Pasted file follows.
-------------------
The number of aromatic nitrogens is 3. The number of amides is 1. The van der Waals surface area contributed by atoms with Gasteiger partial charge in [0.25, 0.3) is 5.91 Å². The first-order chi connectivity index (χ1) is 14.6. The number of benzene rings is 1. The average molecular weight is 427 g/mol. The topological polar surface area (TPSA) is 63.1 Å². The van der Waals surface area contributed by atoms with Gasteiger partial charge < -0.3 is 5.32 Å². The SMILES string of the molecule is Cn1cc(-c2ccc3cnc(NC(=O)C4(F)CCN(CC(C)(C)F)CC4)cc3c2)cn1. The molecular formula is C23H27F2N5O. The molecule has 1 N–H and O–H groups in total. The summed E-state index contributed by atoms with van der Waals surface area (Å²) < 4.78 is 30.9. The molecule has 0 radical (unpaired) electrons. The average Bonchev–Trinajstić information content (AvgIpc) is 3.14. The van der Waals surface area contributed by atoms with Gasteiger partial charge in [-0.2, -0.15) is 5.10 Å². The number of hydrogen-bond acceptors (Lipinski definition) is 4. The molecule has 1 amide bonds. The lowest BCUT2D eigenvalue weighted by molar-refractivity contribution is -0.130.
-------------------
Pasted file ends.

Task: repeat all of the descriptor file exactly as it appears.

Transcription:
The number of aromatic nitrogens is 3. The number of amides is 1. The van der Waals surface area contributed by atoms with Gasteiger partial charge in [0.25, 0.3) is 5.91 Å². The first-order chi connectivity index (χ1) is 14.6. The number of benzene rings is 1. The average molecular weight is 427 g/mol. The topological polar surface area (TPSA) is 63.1 Å². The van der Waals surface area contributed by atoms with Gasteiger partial charge < -0.3 is 5.32 Å². The SMILES string of the molecule is Cn1cc(-c2ccc3cnc(NC(=O)C4(F)CCN(CC(C)(C)F)CC4)cc3c2)cn1. The molecular formula is C23H27F2N5O. The molecule has 1 N–H and O–H groups in total. The summed E-state index contributed by atoms with van der Waals surface area (Å²) < 4.78 is 30.9. The molecule has 0 radical (unpaired) electrons. The average Bonchev–Trinajstić information content (AvgIpc) is 3.14. The van der Waals surface area contributed by atoms with Gasteiger partial charge in [-0.2, -0.15) is 5.10 Å². The number of hydrogen-bond acceptors (Lipinski definition) is 4. The molecule has 1 amide bonds. The lowest BCUT2D eigenvalue weighted by molar-refractivity contribution is -0.130.